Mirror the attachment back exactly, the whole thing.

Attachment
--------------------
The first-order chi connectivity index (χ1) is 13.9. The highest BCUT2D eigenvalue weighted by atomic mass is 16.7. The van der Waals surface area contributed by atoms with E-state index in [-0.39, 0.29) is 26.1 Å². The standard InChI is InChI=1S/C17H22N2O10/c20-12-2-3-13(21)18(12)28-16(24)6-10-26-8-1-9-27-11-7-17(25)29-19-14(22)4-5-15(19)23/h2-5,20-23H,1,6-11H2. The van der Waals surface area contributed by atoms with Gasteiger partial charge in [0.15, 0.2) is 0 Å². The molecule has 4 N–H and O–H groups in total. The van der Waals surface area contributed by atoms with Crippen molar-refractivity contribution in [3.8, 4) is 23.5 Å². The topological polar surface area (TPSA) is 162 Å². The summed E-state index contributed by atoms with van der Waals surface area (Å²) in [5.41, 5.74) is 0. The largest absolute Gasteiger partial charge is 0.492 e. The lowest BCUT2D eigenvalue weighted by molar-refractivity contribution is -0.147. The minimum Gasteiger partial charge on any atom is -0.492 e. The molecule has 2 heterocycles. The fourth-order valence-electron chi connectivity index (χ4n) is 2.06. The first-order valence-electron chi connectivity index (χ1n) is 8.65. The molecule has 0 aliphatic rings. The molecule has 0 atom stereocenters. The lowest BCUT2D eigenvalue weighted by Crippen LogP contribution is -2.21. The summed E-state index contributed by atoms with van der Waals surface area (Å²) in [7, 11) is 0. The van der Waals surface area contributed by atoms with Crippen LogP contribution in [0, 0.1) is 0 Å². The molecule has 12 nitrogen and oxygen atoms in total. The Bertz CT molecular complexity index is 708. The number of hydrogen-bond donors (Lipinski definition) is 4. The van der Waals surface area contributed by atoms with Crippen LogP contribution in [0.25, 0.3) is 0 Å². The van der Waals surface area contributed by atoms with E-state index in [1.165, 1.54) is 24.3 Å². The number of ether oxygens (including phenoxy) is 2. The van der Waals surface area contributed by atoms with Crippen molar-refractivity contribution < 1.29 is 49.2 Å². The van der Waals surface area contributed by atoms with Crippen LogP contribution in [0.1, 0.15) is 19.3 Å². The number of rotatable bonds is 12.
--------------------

The first-order chi connectivity index (χ1) is 13.9. The highest BCUT2D eigenvalue weighted by atomic mass is 16.7. The van der Waals surface area contributed by atoms with E-state index in [-0.39, 0.29) is 26.1 Å². The standard InChI is InChI=1S/C17H22N2O10/c20-12-2-3-13(21)18(12)28-16(24)6-10-26-8-1-9-27-11-7-17(25)29-19-14(22)4-5-15(19)23/h2-5,20-23H,1,6-11H2. The van der Waals surface area contributed by atoms with Gasteiger partial charge in [0.15, 0.2) is 0 Å². The molecule has 4 N–H and O–H groups in total. The van der Waals surface area contributed by atoms with Crippen molar-refractivity contribution in [3.8, 4) is 23.5 Å². The topological polar surface area (TPSA) is 162 Å². The summed E-state index contributed by atoms with van der Waals surface area (Å²) in [5.41, 5.74) is 0. The largest absolute Gasteiger partial charge is 0.492 e. The lowest BCUT2D eigenvalue weighted by molar-refractivity contribution is -0.147. The minimum Gasteiger partial charge on any atom is -0.492 e. The molecule has 2 heterocycles. The fourth-order valence-electron chi connectivity index (χ4n) is 2.06. The first-order valence-electron chi connectivity index (χ1n) is 8.65. The molecule has 0 aliphatic rings. The molecule has 0 atom stereocenters. The lowest BCUT2D eigenvalue weighted by Crippen LogP contribution is -2.21. The summed E-state index contributed by atoms with van der Waals surface area (Å²) in [7, 11) is 0. The van der Waals surface area contributed by atoms with Crippen LogP contribution in [0, 0.1) is 0 Å². The molecule has 12 nitrogen and oxygen atoms in total. The Bertz CT molecular complexity index is 708. The number of hydrogen-bond donors (Lipinski definition) is 4. The van der Waals surface area contributed by atoms with Crippen LogP contribution in [0.25, 0.3) is 0 Å². The van der Waals surface area contributed by atoms with E-state index in [1.165, 1.54) is 24.3 Å². The number of ether oxygens (including phenoxy) is 2. The van der Waals surface area contributed by atoms with Crippen molar-refractivity contribution < 1.29 is 49.2 Å². The van der Waals surface area contributed by atoms with Crippen LogP contribution in [0.1, 0.15) is 19.3 Å². The number of rotatable bonds is 12.